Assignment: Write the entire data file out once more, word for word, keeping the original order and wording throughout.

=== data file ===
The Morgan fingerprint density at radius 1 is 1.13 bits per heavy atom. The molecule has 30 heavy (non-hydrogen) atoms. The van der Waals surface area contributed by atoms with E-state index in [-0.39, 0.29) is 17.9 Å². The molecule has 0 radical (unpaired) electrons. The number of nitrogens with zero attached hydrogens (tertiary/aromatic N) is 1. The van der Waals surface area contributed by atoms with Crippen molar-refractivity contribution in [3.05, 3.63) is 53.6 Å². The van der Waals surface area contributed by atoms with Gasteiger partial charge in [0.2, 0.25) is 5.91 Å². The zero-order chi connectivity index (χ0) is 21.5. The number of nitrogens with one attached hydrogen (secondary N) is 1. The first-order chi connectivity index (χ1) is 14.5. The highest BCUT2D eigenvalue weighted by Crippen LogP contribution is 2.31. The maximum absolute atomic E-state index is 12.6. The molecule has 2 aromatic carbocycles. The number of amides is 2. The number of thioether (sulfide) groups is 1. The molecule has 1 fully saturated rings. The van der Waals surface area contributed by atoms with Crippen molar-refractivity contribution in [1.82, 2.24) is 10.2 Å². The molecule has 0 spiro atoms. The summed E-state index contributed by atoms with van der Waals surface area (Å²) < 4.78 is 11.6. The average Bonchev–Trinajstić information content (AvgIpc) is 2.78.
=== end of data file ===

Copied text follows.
The Morgan fingerprint density at radius 1 is 1.13 bits per heavy atom. The molecule has 30 heavy (non-hydrogen) atoms. The van der Waals surface area contributed by atoms with E-state index in [-0.39, 0.29) is 17.9 Å². The molecule has 0 radical (unpaired) electrons. The number of nitrogens with zero attached hydrogens (tertiary/aromatic N) is 1. The van der Waals surface area contributed by atoms with Crippen molar-refractivity contribution in [3.05, 3.63) is 53.6 Å². The van der Waals surface area contributed by atoms with Gasteiger partial charge in [0.2, 0.25) is 5.91 Å². The zero-order chi connectivity index (χ0) is 21.5. The number of nitrogens with one attached hydrogen (secondary N) is 1. The first-order chi connectivity index (χ1) is 14.5. The highest BCUT2D eigenvalue weighted by Crippen LogP contribution is 2.31. The maximum absolute atomic E-state index is 12.6. The molecule has 2 aromatic carbocycles. The number of amides is 2. The number of thioether (sulfide) groups is 1. The molecule has 1 fully saturated rings. The van der Waals surface area contributed by atoms with Crippen molar-refractivity contribution in [1.82, 2.24) is 10.2 Å². The molecule has 0 spiro atoms. The summed E-state index contributed by atoms with van der Waals surface area (Å²) < 4.78 is 11.6. The average Bonchev–Trinajstić information content (AvgIpc) is 2.78.